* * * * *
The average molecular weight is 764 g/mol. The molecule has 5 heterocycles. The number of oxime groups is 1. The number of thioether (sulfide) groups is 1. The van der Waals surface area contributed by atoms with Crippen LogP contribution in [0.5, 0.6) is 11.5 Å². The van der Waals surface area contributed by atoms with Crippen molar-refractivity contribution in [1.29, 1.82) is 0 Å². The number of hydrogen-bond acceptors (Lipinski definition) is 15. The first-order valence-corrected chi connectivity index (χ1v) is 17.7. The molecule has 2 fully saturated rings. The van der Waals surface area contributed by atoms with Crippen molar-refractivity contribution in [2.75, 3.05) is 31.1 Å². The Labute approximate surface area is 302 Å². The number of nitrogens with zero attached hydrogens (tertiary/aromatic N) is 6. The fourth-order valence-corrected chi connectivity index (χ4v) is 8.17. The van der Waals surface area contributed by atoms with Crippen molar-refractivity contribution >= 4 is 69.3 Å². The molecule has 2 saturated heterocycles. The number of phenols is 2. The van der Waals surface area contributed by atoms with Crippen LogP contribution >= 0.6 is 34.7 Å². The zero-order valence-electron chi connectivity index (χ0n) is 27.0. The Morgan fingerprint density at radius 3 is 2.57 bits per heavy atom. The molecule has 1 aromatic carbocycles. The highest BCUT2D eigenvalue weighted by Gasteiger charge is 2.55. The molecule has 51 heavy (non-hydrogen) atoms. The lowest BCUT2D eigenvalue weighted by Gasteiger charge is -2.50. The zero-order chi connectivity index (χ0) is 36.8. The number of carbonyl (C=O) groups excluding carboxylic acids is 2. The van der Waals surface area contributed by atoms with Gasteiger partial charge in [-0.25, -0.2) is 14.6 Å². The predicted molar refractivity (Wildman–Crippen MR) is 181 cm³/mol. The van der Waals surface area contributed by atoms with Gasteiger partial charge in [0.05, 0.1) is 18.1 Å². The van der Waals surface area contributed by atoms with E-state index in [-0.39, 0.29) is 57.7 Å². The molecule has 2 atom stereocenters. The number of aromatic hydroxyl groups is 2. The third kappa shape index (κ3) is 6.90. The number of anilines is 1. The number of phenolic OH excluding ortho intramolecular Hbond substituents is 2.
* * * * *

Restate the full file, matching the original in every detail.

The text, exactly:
The average molecular weight is 764 g/mol. The molecule has 5 heterocycles. The number of oxime groups is 1. The number of thioether (sulfide) groups is 1. The van der Waals surface area contributed by atoms with Crippen LogP contribution in [0.5, 0.6) is 11.5 Å². The van der Waals surface area contributed by atoms with Crippen molar-refractivity contribution in [1.29, 1.82) is 0 Å². The number of hydrogen-bond acceptors (Lipinski definition) is 15. The first-order valence-corrected chi connectivity index (χ1v) is 17.7. The molecule has 2 fully saturated rings. The van der Waals surface area contributed by atoms with Crippen molar-refractivity contribution in [2.75, 3.05) is 31.1 Å². The Labute approximate surface area is 302 Å². The number of nitrogens with zero attached hydrogens (tertiary/aromatic N) is 6. The fourth-order valence-corrected chi connectivity index (χ4v) is 8.17. The van der Waals surface area contributed by atoms with Crippen molar-refractivity contribution >= 4 is 69.3 Å². The molecule has 2 saturated heterocycles. The number of phenols is 2. The van der Waals surface area contributed by atoms with Crippen LogP contribution >= 0.6 is 34.7 Å². The zero-order valence-electron chi connectivity index (χ0n) is 27.0. The Morgan fingerprint density at radius 3 is 2.57 bits per heavy atom. The molecule has 1 aromatic carbocycles. The highest BCUT2D eigenvalue weighted by Gasteiger charge is 2.55. The molecule has 51 heavy (non-hydrogen) atoms. The lowest BCUT2D eigenvalue weighted by Gasteiger charge is -2.50. The zero-order chi connectivity index (χ0) is 36.8. The number of carbonyl (C=O) groups excluding carboxylic acids is 2. The van der Waals surface area contributed by atoms with Gasteiger partial charge in [-0.25, -0.2) is 14.6 Å². The predicted molar refractivity (Wildman–Crippen MR) is 181 cm³/mol. The van der Waals surface area contributed by atoms with Gasteiger partial charge in [0.05, 0.1) is 18.1 Å². The van der Waals surface area contributed by atoms with E-state index in [-0.39, 0.29) is 57.7 Å². The molecule has 2 atom stereocenters. The number of aromatic hydroxyl groups is 2. The third kappa shape index (κ3) is 6.90. The number of anilines is 1. The number of phenolic OH excluding ortho intramolecular Hbond substituents is 2.